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CRO-Study 2017: The silent transformation

Portrait of Sascha Haghani
Senior Partner, Managing Partner Germany
Frankfurt Office, Central Europe
+49 69 29924-6444

Corporate performance programs are in vogue. The levers to get a company back on track for success are very similar to those for restructuring. It is essential to wait for the optimal time before launching an intervention. The pressure must be great enough to ensure movement within the organization, but the options available must not be sufficient to return the company to success.

Our CRO day in Berlin is where the experts meet: legal advisors, bankers, insolvency administrators, bankers and CROs.

In times like this, management places high demands on executives. Therefore, it also makes sense to involve a CRO in corporate performance programs.

The emphasis is shifting, but the fundamental logic remains the same: Without a crisis, there is no pressure for change – and the transformation will hardly succeed. If corporate performance programs in a company gain in significance, the job profile for the CRO must reflect this. But what expertise is required?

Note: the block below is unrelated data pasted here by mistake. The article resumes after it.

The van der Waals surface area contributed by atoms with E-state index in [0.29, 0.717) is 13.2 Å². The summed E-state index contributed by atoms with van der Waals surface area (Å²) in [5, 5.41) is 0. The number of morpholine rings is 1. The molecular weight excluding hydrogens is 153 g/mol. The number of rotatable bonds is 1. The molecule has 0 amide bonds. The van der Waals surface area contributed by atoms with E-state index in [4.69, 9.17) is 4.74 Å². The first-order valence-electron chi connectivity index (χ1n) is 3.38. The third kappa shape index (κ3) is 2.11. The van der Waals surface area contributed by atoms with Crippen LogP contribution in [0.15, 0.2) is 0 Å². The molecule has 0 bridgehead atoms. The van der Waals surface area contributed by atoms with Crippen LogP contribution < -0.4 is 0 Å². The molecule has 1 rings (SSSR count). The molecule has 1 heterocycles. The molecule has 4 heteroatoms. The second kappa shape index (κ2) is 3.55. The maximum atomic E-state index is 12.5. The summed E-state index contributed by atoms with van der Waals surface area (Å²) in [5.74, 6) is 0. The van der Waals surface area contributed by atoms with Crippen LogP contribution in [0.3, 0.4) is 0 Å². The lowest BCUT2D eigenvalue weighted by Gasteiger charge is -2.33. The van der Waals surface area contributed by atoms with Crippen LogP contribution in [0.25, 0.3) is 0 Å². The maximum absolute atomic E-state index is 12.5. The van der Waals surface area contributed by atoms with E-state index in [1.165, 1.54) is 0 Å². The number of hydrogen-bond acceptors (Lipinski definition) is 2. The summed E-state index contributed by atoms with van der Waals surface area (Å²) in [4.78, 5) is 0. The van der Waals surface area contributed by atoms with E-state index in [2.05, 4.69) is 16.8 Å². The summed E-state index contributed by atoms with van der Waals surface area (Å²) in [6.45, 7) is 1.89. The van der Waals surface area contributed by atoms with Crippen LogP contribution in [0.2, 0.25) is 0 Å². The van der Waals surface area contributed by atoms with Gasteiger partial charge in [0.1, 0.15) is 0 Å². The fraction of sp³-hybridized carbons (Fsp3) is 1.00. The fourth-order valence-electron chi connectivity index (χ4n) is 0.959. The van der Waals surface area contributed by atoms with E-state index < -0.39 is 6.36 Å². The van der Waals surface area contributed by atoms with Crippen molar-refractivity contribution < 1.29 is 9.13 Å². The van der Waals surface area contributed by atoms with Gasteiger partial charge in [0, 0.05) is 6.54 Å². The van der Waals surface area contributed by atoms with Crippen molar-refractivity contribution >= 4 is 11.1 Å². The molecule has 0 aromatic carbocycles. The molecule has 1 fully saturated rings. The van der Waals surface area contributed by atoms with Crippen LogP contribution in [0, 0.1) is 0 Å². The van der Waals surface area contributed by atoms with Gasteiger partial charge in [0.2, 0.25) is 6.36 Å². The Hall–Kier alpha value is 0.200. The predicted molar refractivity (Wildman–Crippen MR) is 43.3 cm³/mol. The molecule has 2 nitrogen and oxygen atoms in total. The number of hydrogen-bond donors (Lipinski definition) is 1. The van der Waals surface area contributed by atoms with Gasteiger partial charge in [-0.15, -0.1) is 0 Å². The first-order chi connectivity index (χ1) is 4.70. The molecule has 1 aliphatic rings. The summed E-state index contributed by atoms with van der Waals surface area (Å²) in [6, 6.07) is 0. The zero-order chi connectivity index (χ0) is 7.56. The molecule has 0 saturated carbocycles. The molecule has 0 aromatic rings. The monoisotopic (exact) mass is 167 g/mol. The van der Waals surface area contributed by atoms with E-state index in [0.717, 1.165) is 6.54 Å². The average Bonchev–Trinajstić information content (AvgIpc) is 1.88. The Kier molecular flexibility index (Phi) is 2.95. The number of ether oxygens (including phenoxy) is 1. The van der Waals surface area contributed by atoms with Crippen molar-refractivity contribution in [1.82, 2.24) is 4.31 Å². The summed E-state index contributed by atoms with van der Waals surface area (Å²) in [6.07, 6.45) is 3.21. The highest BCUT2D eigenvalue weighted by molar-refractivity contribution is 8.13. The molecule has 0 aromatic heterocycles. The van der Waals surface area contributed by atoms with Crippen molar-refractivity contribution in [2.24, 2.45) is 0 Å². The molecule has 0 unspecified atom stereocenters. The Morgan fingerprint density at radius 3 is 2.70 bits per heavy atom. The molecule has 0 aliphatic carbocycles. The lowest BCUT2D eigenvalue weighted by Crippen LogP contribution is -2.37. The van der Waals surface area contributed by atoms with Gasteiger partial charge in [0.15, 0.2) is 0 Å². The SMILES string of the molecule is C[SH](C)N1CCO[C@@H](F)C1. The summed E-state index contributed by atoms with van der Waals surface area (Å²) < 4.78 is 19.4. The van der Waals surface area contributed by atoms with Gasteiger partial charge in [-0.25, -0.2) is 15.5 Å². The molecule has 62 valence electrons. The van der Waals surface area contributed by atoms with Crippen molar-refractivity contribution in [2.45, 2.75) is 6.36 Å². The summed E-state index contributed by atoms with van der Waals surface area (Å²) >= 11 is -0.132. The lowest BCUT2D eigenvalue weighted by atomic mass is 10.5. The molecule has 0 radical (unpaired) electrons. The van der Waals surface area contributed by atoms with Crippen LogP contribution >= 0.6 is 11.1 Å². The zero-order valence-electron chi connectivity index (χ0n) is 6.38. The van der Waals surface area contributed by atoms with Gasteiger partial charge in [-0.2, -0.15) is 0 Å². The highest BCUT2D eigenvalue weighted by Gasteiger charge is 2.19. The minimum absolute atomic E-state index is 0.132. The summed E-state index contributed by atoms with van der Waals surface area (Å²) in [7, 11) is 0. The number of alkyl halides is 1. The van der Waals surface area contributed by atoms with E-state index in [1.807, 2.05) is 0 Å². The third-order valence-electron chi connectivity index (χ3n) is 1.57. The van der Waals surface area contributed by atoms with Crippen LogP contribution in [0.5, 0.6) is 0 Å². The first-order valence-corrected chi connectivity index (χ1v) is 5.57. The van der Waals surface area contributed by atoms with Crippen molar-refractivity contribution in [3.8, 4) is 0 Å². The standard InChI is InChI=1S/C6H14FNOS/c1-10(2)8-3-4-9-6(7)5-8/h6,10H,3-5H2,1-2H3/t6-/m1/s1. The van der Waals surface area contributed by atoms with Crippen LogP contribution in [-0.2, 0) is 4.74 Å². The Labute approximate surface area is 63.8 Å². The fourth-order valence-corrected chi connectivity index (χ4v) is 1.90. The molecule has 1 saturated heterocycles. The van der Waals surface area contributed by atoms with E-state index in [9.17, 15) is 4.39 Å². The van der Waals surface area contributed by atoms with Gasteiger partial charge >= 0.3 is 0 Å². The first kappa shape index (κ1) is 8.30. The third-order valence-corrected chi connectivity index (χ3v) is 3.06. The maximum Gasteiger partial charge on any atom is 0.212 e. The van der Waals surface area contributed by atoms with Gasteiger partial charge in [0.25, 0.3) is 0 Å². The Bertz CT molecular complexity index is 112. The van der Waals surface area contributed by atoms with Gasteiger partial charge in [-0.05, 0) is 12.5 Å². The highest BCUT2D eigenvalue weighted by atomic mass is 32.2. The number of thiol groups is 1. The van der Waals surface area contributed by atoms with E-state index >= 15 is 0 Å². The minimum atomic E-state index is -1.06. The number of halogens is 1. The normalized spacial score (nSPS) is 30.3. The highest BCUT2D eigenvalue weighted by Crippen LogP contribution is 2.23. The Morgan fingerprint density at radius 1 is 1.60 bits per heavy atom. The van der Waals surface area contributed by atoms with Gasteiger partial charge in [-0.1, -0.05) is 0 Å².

His or her role will differ from that in a traditional restructuring process, as we have described in studies in recent years. While financial skill may be important to a corporate performance program, the ability to inspire people in the company is even more significant. Whereas the CRO is comparable to an emergency physician in a restructuring process, he or she serves more as a fitness trainer in a corporate performance program.


CRO-Study 2017: The silent transformation


Impact of the Corporate Performance Trend on the Role of the Chief Restructuring Officer Results of the 2017 CRO Study

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Portrait of Falco Weidemeyer
Senior Partner
Frankfurt Office, Central Europe
+49 69 29924-6207
  • Photo credits anyaivanova / iStockphoto ; liuzishan / iStockphoto